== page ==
Opportunity Costs: The Class Slide After Divorce

Episode of: Death, Sex & Money

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Jan 24, 201826m
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Opportunity Costs: The Class Slide After Divorce
Jan 24 '1826m
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A decade ago, Jaimie Seaton and her family were living overseas in Asia while her husband worked as a high-ranking executive at Citibank. "We lived in a huge house with a pool and staff and a driver," Jaimie told me. "We always traveled business class. We always stayed in 5-star hotels. We always had a lot of parties."

"From where I sit now and how I have to economize, I just kind of shake my head at the amount of money I wasted." 

Jaimie's financial picture looks quite different today. A year after moving back to the U.S., her marriage suddenly ended. At that point, Jaimie hadn't been working much. "I never made much money during my marriage," Jaimie said. "I never needed to." She quickly got a temporary job, but says her spending habits didn't immediately change. "I think of it like a large ship," she said. "It takes a while to turn."

Now, Jaimie brings in some money as a freelance writer, and receives monthly alimony and child support payments. But much of that will end when her children leave the house. "I’m really afraid of being old and being poverty stricken," Jaimie told me. And, she says that she and her kids feel uncomfortable now in social situations where they used to feel that they belonged. "I feel uncomfortable partly because of the money, but mostly because they’re all still married and their families are intact," Jaimie said. "It’s hard to be around it."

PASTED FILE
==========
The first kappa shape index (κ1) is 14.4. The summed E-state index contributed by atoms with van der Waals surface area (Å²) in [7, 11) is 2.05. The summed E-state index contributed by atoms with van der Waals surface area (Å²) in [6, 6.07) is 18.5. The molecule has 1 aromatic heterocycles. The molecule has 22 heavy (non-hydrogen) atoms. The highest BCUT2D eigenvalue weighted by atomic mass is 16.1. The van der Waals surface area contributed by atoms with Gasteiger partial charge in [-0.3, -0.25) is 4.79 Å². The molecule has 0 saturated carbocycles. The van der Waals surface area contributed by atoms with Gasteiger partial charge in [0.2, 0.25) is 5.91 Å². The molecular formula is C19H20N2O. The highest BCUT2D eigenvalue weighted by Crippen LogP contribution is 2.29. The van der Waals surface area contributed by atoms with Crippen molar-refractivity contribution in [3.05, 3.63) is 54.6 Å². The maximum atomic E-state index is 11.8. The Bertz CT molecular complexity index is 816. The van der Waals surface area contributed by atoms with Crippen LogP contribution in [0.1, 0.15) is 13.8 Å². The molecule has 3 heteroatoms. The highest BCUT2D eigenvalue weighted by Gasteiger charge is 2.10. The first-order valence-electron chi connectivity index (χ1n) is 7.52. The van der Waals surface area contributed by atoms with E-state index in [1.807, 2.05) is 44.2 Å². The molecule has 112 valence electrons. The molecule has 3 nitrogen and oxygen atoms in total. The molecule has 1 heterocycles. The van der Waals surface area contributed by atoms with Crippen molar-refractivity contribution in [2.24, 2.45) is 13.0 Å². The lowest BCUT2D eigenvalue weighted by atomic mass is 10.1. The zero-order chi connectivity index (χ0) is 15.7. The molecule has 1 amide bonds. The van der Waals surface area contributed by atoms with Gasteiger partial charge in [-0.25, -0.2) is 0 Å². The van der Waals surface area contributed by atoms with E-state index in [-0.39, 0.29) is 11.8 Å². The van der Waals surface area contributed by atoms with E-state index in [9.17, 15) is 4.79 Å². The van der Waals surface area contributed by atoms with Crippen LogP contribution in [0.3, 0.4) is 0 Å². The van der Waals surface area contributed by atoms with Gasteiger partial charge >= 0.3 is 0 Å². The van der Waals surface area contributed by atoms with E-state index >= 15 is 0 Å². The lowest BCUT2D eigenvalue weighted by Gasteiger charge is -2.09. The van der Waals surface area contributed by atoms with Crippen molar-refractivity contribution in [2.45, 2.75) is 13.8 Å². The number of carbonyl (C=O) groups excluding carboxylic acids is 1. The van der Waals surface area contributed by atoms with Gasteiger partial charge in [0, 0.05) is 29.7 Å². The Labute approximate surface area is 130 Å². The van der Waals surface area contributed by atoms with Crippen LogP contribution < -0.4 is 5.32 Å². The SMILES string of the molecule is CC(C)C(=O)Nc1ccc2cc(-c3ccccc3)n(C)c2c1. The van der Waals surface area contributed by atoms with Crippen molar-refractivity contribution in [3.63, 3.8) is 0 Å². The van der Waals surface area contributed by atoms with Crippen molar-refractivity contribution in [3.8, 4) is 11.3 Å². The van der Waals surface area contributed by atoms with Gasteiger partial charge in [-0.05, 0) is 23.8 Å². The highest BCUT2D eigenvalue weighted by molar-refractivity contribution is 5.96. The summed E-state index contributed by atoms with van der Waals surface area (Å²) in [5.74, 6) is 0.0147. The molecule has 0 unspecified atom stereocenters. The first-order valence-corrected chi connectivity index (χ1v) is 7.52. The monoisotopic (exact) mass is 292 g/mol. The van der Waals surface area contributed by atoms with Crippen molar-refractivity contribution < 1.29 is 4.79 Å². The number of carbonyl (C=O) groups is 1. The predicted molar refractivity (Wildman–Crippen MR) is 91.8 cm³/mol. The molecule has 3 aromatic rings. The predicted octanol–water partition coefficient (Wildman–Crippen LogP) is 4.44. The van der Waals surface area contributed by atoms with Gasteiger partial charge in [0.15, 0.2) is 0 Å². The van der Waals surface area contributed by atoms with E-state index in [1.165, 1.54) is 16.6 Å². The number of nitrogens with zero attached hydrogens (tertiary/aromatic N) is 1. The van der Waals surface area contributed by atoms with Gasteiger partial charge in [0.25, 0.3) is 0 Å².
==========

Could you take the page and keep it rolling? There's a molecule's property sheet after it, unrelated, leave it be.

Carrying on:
Jaimie wrote a piece for BuzzFeed about her class transition after her divorce. Read it here

 

We asked the people we interviewed for this series to submit photos of things they felt represented their class status. "In this picture, I am lying on a private beach in Florida, when I was staying with a friend a few summers ago," Jaimie wrote. While she's cut out a lot of her expenses, Jaimie told us, "I still get a pedicure—my toes are always done. You get a lot of bang for your buck. It lasts a whole month and it costs $30." 


 

This episode is part of our collaborative series with BuzzFeed called Opportunity Costs: Money and Class in America. To hear more, go to deathsexmoney.org/class.

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